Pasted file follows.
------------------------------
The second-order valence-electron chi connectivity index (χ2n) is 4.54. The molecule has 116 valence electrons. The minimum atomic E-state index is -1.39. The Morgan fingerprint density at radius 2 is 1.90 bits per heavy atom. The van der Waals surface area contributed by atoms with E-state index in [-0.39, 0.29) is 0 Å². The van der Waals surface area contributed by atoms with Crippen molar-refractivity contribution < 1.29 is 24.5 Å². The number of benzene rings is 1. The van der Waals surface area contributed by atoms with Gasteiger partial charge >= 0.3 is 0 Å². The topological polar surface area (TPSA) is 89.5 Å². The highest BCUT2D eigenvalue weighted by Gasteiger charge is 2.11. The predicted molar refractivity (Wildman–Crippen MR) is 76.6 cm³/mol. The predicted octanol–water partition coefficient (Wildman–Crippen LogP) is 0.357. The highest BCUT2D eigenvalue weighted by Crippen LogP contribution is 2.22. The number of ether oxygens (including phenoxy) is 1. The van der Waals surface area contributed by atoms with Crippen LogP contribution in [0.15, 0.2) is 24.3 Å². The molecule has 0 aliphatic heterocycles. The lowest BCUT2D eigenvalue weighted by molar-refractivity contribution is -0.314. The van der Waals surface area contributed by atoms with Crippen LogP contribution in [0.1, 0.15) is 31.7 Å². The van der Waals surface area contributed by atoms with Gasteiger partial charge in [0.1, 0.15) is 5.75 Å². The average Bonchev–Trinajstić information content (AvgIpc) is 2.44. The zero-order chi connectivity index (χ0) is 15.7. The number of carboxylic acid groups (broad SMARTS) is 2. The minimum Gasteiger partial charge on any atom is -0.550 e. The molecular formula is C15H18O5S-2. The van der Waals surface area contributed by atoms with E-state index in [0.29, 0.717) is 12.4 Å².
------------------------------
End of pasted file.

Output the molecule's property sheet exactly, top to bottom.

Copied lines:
The second-order valence-electron chi connectivity index (χ2n) is 4.54. The molecule has 116 valence electrons. The minimum atomic E-state index is -1.39. The Morgan fingerprint density at radius 2 is 1.90 bits per heavy atom. The van der Waals surface area contributed by atoms with E-state index in [-0.39, 0.29) is 0 Å². The van der Waals surface area contributed by atoms with Crippen molar-refractivity contribution < 1.29 is 24.5 Å². The number of benzene rings is 1. The van der Waals surface area contributed by atoms with Gasteiger partial charge >= 0.3 is 0 Å². The topological polar surface area (TPSA) is 89.5 Å². The highest BCUT2D eigenvalue weighted by Gasteiger charge is 2.11. The predicted molar refractivity (Wildman–Crippen MR) is 76.6 cm³/mol. The predicted octanol–water partition coefficient (Wildman–Crippen LogP) is 0.357. The highest BCUT2D eigenvalue weighted by Crippen LogP contribution is 2.22. The number of ether oxygens (including phenoxy) is 1. The van der Waals surface area contributed by atoms with Crippen LogP contribution in [0.15, 0.2) is 24.3 Å². The molecule has 0 aliphatic heterocycles. The lowest BCUT2D eigenvalue weighted by molar-refractivity contribution is -0.314. The van der Waals surface area contributed by atoms with Crippen LogP contribution in [0.1, 0.15) is 31.7 Å². The van der Waals surface area contributed by atoms with Gasteiger partial charge in [0.1, 0.15) is 5.75 Å². The average Bonchev–Trinajstić information content (AvgIpc) is 2.44. The zero-order chi connectivity index (χ0) is 15.7. The number of carboxylic acid groups (broad SMARTS) is 2. The minimum Gasteiger partial charge on any atom is -0.550 e. The molecular formula is C15H18O5S-2. The van der Waals surface area contributed by atoms with E-state index in [0.29, 0.717) is 12.4 Å².